This post is thanks to Vicki Jenneson, Postgraduate researcher in the Nutrition and Lifestyle Analytics team.
Vicki Jenneson – ANutr, MPH, MSc, Nutrition PhD Researcher in LIDA (email@example.com)
The closure of cafés, restaurants and work canteens during lockdown has imposed a significant change on the nation’s eating habits, with many of us now consuming all our meals at home.
Time gained back from the daily commute has provided some with the welcome opportunity to reignite a love for home-cooking; my social media feeds have been filled with positive images of people finding pleasure in the wholesome comfort of nourishing the ones they love. But for others, the kitchen is uncomfortable territory and an added pressure at what is already a difficult time.
Undoubtedly, the changes in food availability, tighter purse strings and an increased focus on health have impacted our diets and relationships with food. Anecdotally, we hear of more people growing their own food, reducing food waste and making the effort to support local food suppliers. But exactly how the current situation has affected our diets and nutritional status is the topic of ongoing research, some of which you can contribute to here. My own PhD research explores the utility of supermarket transaction records as a measure of population diet; the primary data collection phase for which started just this week. I therefore have the additional challenge of acknowledging that data for the current period probably isn’t representative of the ‘norm’. But I also have a unique opportunity to contribute to understanding of how the nation’s diets adapted.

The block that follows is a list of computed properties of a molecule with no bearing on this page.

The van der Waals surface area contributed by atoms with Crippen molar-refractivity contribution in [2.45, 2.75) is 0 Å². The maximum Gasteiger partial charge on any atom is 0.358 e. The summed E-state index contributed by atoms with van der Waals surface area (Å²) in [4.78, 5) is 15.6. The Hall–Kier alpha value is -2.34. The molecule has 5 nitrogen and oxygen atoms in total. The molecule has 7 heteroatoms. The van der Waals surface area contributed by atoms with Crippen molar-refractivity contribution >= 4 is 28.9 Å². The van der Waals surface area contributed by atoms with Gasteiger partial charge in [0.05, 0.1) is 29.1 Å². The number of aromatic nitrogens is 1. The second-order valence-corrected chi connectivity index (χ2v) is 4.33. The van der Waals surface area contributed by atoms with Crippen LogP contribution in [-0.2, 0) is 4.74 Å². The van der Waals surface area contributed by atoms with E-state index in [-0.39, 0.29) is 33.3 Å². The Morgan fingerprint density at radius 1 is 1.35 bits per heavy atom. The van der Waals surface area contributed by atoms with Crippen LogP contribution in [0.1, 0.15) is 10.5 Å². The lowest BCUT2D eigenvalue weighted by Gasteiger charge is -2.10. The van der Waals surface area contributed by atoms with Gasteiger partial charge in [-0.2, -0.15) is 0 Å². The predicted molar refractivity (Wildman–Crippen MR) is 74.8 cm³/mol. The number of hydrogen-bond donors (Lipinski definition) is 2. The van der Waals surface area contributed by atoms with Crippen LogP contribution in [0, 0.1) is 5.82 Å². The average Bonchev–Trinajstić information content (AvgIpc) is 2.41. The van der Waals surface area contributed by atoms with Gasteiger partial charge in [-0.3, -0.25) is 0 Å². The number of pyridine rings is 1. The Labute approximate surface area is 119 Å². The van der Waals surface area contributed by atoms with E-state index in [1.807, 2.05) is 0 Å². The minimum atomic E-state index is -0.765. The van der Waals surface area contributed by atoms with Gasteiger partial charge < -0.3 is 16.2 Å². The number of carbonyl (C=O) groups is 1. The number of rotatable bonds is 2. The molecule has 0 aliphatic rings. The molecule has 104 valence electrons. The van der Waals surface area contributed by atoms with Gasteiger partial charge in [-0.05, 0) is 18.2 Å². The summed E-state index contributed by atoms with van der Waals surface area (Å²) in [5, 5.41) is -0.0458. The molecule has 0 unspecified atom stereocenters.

For some people, the lockdown has meant a struggle to put food on the table, with lost incomes and missed school meals seeing more families turn to Universal Credit and foodbanks for support. But we’ve also seen a tremendous community spirit, with innovative flexibility from businesses and local volunteers helping to bring food to the most vulnerable members of society.
Others have looked to nutrients as a means to ‘boost’ their immunity. Despite public health advice insisting that taking supplements cannot protect against COVID-19, a friend of mine working for a supplement manufacturer reports that she’s never been busier and is running out of national supplies. Indeed, that many nutrients have a role to play in the normal functioning of the immune response appears to contradict this message, highlighting just how difficult it is to communicate population dietary advice. A recent MyNutriWeb diet and immunity webinar series I attended highlighted the role of the ageing immune system (immunosenescence), and of our gut microflora in interacting with our immune response mechanisms (our guts contain ~70% of our immune cells). Although not exclusive to Covid-19, we may perhaps hypothesise that factors affecting our gut microbiota, may at least go a small way to explain some of the differences in response to the coronavirus that we’ve seen across the population. For example, older adults living in residential care homes have lower gut microbial diversity than those living in community, associated with poorer health outcomes. This may result from reduced dietary diversity and environmental exposures (including surfaces in the outside world and from the kitchen in which food is prepared).